Mining is still very lucrative for its owners but is no longer the backbone of South Africa’s economy. Those who were so cruelly driven off the land have not returned to the land. They and their descendants have been urbanised to such an extent that South Africa’s rural population is now a minority group. The urban areas – especially the big cities – are resplendent with walled wealth while the majority live in various forms of poverty, ready to join the working poor.

It should therefore come as no surprise that those who would turn the River Club into Amazon’s African headquarters do so with jobs as bait. It should occasion no surprise when further told that those now among the 5,239 jobs promised during the construction phase are working for pay and conditions reflective of South Africa’s current unemployment rate of 43.2%. Life for most South Africans has always been cheap. Covid-19 and the continuation of self-imposed austerity economics designed to attract foreign investment has made those lives considerably cheaper. Just ask those currently constructing Amazon’s African HQ. Just ask Amazon’s workers what’s in store for them in Cape Town.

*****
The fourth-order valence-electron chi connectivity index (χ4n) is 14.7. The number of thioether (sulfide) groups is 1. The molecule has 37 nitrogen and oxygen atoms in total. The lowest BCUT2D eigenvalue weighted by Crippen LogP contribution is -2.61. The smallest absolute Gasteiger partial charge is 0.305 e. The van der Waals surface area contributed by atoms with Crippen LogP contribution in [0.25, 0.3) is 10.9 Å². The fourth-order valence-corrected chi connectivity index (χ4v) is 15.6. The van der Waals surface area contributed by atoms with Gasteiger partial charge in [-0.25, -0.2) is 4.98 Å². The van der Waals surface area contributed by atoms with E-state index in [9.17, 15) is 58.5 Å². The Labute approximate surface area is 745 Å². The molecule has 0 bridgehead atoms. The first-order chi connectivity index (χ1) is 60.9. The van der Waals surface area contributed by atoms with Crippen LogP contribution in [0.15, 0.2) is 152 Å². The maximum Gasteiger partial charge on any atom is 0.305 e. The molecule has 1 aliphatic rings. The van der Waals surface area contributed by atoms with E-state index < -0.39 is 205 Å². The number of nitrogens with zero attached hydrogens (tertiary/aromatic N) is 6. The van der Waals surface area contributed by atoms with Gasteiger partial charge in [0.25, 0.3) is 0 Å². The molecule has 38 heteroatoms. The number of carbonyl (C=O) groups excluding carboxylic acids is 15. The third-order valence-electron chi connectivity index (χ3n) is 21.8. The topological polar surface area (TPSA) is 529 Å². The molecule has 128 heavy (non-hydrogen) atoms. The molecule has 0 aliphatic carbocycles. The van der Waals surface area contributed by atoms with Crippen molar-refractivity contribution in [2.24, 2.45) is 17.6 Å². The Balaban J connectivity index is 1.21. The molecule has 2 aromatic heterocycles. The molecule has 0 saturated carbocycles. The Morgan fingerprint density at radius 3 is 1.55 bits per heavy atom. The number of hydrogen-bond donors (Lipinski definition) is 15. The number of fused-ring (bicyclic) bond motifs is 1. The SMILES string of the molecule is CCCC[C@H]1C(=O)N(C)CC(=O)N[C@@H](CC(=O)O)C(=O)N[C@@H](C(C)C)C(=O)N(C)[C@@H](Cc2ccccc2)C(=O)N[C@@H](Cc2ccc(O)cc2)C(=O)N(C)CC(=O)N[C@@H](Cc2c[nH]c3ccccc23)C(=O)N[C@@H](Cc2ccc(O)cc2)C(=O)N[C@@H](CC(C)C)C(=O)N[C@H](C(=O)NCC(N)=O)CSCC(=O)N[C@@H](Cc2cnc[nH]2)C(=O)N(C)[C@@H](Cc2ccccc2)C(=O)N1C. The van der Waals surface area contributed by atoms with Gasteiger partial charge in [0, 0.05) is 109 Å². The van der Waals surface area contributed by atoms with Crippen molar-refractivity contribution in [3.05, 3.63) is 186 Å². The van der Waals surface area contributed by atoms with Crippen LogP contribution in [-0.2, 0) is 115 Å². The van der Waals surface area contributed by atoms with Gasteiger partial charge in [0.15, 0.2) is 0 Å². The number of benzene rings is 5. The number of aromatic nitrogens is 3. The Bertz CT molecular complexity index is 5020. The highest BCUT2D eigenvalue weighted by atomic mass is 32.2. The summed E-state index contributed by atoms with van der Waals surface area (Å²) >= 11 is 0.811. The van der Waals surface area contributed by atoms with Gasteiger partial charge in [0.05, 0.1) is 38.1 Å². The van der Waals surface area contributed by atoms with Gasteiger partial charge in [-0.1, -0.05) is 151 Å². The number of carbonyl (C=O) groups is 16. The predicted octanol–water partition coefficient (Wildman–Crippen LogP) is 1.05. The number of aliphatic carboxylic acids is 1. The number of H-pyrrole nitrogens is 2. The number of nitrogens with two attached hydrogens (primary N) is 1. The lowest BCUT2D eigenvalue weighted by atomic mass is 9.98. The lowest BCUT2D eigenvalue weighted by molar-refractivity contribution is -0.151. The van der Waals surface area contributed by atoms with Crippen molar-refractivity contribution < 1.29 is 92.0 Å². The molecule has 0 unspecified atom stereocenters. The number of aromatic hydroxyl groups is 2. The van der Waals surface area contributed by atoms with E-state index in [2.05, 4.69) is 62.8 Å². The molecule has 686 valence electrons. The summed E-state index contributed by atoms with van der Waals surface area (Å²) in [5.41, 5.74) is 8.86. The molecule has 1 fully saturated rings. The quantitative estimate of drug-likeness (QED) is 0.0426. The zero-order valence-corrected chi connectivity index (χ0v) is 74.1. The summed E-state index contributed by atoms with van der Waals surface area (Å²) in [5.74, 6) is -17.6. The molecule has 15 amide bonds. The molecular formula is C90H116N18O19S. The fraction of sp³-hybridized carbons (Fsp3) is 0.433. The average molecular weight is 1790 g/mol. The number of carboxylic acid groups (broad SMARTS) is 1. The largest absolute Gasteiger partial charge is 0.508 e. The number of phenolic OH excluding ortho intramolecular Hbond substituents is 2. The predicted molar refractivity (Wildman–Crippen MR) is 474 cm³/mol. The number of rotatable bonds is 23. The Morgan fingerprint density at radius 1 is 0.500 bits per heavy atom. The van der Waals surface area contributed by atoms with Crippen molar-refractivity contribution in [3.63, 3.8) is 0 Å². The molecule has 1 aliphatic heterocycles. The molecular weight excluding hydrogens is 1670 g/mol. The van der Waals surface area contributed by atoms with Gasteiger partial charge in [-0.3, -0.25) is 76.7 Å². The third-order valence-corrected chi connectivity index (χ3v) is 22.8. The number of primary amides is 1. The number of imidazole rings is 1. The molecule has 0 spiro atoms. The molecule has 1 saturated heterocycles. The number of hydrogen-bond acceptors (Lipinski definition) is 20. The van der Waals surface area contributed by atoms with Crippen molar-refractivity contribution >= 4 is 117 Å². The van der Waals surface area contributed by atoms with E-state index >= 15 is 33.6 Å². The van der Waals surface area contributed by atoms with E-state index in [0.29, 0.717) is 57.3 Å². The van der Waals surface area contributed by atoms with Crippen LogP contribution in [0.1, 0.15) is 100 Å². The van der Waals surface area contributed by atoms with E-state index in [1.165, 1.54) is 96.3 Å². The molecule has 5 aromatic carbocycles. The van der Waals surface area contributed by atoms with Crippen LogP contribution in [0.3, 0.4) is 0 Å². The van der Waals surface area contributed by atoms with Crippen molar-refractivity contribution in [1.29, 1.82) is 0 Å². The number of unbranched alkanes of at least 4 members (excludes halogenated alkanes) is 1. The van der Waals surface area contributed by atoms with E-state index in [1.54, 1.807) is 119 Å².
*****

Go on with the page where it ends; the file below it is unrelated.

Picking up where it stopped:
The neighbours and Khoi groups challenging Amazon, the Goliath posing as a concerned friend bringing urgent relief, are part of the Liesbeek Action Campaign. Further information can be obtained from their website. Best of all would be your active support. MC/DM

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All Comments 5

  • Excellent and very salient article Jeff Rudin! Thanks very much for putting this so clearly in its historical context relating to inequality, workers & working conditions.

  • In context? Sure. It’s remarkable the lengths some will go to disguise what is nothing more than protecting their own self-interests – why not also try and bring in some tenuous link to orphans, GBV, or homophobia in arguing against this development? Seems about as apt as conflating it with coal mining, how someone chooses to spend their wealth, pretending one’s defending the downtrodden against an evil behemoth or casting aspersions on what is or isn’t considered as a reasonable job.